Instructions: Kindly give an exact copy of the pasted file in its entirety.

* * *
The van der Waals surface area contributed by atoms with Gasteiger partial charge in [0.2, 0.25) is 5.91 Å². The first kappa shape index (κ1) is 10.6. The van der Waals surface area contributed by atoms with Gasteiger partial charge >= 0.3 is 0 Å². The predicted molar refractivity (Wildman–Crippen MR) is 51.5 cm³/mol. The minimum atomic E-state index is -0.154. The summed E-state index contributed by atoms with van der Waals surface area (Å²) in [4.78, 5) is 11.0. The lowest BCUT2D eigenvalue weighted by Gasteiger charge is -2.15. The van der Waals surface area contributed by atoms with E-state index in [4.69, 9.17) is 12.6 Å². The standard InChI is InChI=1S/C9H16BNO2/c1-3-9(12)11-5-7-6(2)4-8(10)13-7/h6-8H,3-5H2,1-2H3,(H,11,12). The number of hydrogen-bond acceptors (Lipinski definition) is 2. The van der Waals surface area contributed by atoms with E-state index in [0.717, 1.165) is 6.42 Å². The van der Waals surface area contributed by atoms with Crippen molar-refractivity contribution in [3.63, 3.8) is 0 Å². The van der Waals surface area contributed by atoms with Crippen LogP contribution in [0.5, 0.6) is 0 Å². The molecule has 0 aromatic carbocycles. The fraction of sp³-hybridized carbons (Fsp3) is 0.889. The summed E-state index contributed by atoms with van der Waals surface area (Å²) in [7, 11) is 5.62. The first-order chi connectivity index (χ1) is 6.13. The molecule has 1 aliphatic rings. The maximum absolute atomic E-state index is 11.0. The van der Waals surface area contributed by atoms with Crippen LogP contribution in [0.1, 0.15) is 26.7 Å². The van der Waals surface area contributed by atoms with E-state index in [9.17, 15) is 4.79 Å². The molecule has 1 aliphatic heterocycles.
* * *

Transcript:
The van der Waals surface area contributed by atoms with Gasteiger partial charge in [0.2, 0.25) is 5.91 Å². The first kappa shape index (κ1) is 10.6. The van der Waals surface area contributed by atoms with Gasteiger partial charge >= 0.3 is 0 Å². The predicted molar refractivity (Wildman–Crippen MR) is 51.5 cm³/mol. The minimum atomic E-state index is -0.154. The summed E-state index contributed by atoms with van der Waals surface area (Å²) in [4.78, 5) is 11.0. The lowest BCUT2D eigenvalue weighted by Gasteiger charge is -2.15. The van der Waals surface area contributed by atoms with E-state index in [4.69, 9.17) is 12.6 Å². The standard InChI is InChI=1S/C9H16BNO2/c1-3-9(12)11-5-7-6(2)4-8(10)13-7/h6-8H,3-5H2,1-2H3,(H,11,12). The number of hydrogen-bond acceptors (Lipinski definition) is 2. The van der Waals surface area contributed by atoms with E-state index in [0.717, 1.165) is 6.42 Å². The van der Waals surface area contributed by atoms with Crippen molar-refractivity contribution in [3.63, 3.8) is 0 Å². The van der Waals surface area contributed by atoms with Crippen LogP contribution in [0.5, 0.6) is 0 Å². The molecule has 0 aromatic carbocycles. The fraction of sp³-hybridized carbons (Fsp3) is 0.889. The summed E-state index contributed by atoms with van der Waals surface area (Å²) in [7, 11) is 5.62. The first-order chi connectivity index (χ1) is 6.13. The molecule has 1 aliphatic rings. The maximum absolute atomic E-state index is 11.0. The van der Waals surface area contributed by atoms with Crippen LogP contribution in [0.1, 0.15) is 26.7 Å². The van der Waals surface area contributed by atoms with E-state index in [9.17, 15) is 4.79 Å². The molecule has 1 aliphatic heterocycles.